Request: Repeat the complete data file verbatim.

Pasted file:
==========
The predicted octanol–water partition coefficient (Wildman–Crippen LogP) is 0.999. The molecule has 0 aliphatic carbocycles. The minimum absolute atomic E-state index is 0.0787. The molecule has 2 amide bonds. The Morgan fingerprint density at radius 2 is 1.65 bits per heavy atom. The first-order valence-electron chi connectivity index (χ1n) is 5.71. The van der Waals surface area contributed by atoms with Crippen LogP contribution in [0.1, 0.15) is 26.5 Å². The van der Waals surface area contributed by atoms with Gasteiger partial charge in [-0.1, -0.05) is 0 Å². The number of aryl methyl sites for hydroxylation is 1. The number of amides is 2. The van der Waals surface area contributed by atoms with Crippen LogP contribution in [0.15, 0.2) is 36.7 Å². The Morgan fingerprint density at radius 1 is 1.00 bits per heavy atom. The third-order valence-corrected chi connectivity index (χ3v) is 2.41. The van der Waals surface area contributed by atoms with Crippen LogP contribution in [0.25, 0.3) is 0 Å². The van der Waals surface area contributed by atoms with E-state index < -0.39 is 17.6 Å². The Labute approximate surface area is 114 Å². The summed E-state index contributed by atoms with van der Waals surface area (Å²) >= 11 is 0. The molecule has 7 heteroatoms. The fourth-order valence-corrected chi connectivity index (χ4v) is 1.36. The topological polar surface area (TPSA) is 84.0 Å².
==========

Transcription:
The predicted octanol–water partition coefficient (Wildman–Crippen LogP) is 0.999. The molecule has 0 aliphatic carbocycles. The minimum absolute atomic E-state index is 0.0787. The molecule has 2 amide bonds. The Morgan fingerprint density at radius 2 is 1.65 bits per heavy atom. The first-order valence-electron chi connectivity index (χ1n) is 5.71. The van der Waals surface area contributed by atoms with Crippen LogP contribution in [0.1, 0.15) is 26.5 Å². The van der Waals surface area contributed by atoms with Gasteiger partial charge in [-0.1, -0.05) is 0 Å². The number of aryl methyl sites for hydroxylation is 1. The number of amides is 2. The van der Waals surface area contributed by atoms with Crippen LogP contribution in [0.15, 0.2) is 36.7 Å². The Morgan fingerprint density at radius 1 is 1.00 bits per heavy atom. The third-order valence-corrected chi connectivity index (χ3v) is 2.41. The van der Waals surface area contributed by atoms with Crippen LogP contribution in [0.25, 0.3) is 0 Å². The van der Waals surface area contributed by atoms with E-state index < -0.39 is 17.6 Å². The Labute approximate surface area is 114 Å². The summed E-state index contributed by atoms with van der Waals surface area (Å²) >= 11 is 0. The molecule has 7 heteroatoms. The fourth-order valence-corrected chi connectivity index (χ4v) is 1.36. The topological polar surface area (TPSA) is 84.0 Å².